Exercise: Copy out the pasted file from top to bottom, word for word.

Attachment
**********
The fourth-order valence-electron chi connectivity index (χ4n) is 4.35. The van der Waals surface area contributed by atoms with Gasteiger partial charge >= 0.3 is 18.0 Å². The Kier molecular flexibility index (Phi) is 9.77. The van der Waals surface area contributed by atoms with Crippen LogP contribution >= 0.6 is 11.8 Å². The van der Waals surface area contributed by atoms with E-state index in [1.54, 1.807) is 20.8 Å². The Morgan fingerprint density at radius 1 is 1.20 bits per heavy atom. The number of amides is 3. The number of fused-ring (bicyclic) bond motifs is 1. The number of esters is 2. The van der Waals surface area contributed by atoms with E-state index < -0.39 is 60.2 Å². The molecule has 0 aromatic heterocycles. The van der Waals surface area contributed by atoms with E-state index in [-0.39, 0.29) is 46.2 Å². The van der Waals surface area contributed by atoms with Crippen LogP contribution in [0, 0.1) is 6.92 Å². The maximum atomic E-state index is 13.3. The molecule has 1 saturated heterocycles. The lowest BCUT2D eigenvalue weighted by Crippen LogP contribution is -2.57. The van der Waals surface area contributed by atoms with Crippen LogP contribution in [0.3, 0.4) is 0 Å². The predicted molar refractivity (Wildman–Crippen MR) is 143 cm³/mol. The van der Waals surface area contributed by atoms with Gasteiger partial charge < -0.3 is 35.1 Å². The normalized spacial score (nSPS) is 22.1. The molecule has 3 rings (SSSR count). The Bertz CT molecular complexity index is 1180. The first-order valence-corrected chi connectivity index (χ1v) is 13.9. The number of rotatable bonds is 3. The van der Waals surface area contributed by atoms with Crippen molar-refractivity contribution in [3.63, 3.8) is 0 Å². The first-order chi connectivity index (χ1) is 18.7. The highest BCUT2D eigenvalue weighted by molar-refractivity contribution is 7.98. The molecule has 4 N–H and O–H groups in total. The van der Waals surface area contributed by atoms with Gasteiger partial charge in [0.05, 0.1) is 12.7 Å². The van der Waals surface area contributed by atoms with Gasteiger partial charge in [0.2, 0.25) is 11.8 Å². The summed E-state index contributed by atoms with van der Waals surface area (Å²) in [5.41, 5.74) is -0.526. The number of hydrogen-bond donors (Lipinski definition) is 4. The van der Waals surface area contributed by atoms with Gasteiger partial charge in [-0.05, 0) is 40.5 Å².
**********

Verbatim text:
The fourth-order valence-electron chi connectivity index (χ4n) is 4.35. The van der Waals surface area contributed by atoms with Gasteiger partial charge >= 0.3 is 18.0 Å². The Kier molecular flexibility index (Phi) is 9.77. The van der Waals surface area contributed by atoms with Crippen LogP contribution >= 0.6 is 11.8 Å². The van der Waals surface area contributed by atoms with E-state index in [1.54, 1.807) is 20.8 Å². The Morgan fingerprint density at radius 1 is 1.20 bits per heavy atom. The number of amides is 3. The number of fused-ring (bicyclic) bond motifs is 1. The number of esters is 2. The van der Waals surface area contributed by atoms with E-state index < -0.39 is 60.2 Å². The molecule has 0 aromatic heterocycles. The van der Waals surface area contributed by atoms with E-state index in [-0.39, 0.29) is 46.2 Å². The van der Waals surface area contributed by atoms with Crippen LogP contribution in [0, 0.1) is 6.92 Å². The maximum atomic E-state index is 13.3. The molecule has 1 saturated heterocycles. The lowest BCUT2D eigenvalue weighted by Crippen LogP contribution is -2.57. The van der Waals surface area contributed by atoms with Crippen LogP contribution in [0.3, 0.4) is 0 Å². The predicted molar refractivity (Wildman–Crippen MR) is 143 cm³/mol. The van der Waals surface area contributed by atoms with Gasteiger partial charge < -0.3 is 35.1 Å². The normalized spacial score (nSPS) is 22.1. The molecule has 3 rings (SSSR count). The Bertz CT molecular complexity index is 1180. The first-order valence-corrected chi connectivity index (χ1v) is 13.9. The number of rotatable bonds is 3. The van der Waals surface area contributed by atoms with Crippen molar-refractivity contribution in [3.63, 3.8) is 0 Å². The first-order chi connectivity index (χ1) is 18.7. The highest BCUT2D eigenvalue weighted by molar-refractivity contribution is 7.98. The molecule has 4 N–H and O–H groups in total. The van der Waals surface area contributed by atoms with Gasteiger partial charge in [0.05, 0.1) is 12.7 Å². The van der Waals surface area contributed by atoms with Gasteiger partial charge in [0.2, 0.25) is 11.8 Å². The summed E-state index contributed by atoms with van der Waals surface area (Å²) in [5.41, 5.74) is -0.526. The number of hydrogen-bond donors (Lipinski definition) is 4. The van der Waals surface area contributed by atoms with Gasteiger partial charge in [-0.05, 0) is 40.5 Å².